I just had to share this story at the American by Blake Hurst, a Midwest farmer and President of the Missouri Farm Bureau, as he offered up some thoughts on one of the many asset bubbles that are now helping to restore the U.S. economy to its former glory.
Farmers have cash, and nowhere to invest it but farmland. Farmers largely ignore equities, as they tend to balance the inherent risk in farming by investing in what they perceive as less risky places. We aren’t dumb, however, and have figured out that it’s a losing game to invest in bonds or CDs at rates less than inflation while we’re in tax brackets we never even knew existed.
So, farmland prices are booming. Land prices in the heart of the Corn Belt have increased at a double-digit rate in six of the last seven years.
We farmers should be more sophisticated than the average subprime borrower and more risk averse than startup investors in the 1990s. After all, we manage multi-million dollar businesses, and since the average age of farmers is near 60, most of us are survivors of the agricultural asset crash of the early 1980s. In 1981, the average price of farmland in Iowa was $2,147 per acre; by 1986, the average farm brought $787 an acre. That period was the formative experience of my farming career, and one I would not wish to repeat. According to a recent article in the USA Today, a third of Iowa’s farmers left the industry in that crash.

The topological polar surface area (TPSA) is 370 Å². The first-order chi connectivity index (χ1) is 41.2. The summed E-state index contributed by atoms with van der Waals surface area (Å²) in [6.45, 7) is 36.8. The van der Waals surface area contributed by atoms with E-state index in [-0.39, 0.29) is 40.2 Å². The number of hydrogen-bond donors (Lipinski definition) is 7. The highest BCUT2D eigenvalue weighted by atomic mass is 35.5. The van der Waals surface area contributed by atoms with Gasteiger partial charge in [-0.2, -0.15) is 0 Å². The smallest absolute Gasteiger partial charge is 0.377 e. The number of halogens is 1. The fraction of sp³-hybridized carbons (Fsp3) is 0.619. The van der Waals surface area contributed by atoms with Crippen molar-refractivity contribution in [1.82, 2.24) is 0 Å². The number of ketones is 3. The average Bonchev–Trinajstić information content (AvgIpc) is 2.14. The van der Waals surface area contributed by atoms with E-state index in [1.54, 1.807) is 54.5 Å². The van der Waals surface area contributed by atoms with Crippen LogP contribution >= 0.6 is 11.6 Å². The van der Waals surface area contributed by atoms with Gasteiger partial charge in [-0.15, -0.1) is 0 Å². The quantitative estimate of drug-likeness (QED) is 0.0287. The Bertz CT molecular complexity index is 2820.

In a population thus inoculated, we ought not to catch the fever again. It is a mark of the few investment choices left to farmers that we’ve so eagerly contributed to this unsustainable increase in land prices. We know better, we know it’s likely to end badly, but we don’t feel that we have an alternative.
Of course, low interest rates courtesy of the Fed get much of the blame here as, aside from some outside money coming in to add to the fun, this is really just another example of “reaching for yield” as noted above. It’s no wonder that Federal Reserve Presidents in such areas as Kansas City have voted against the East Coast consensus when it comes to the central bank’s super-easy monetary policy.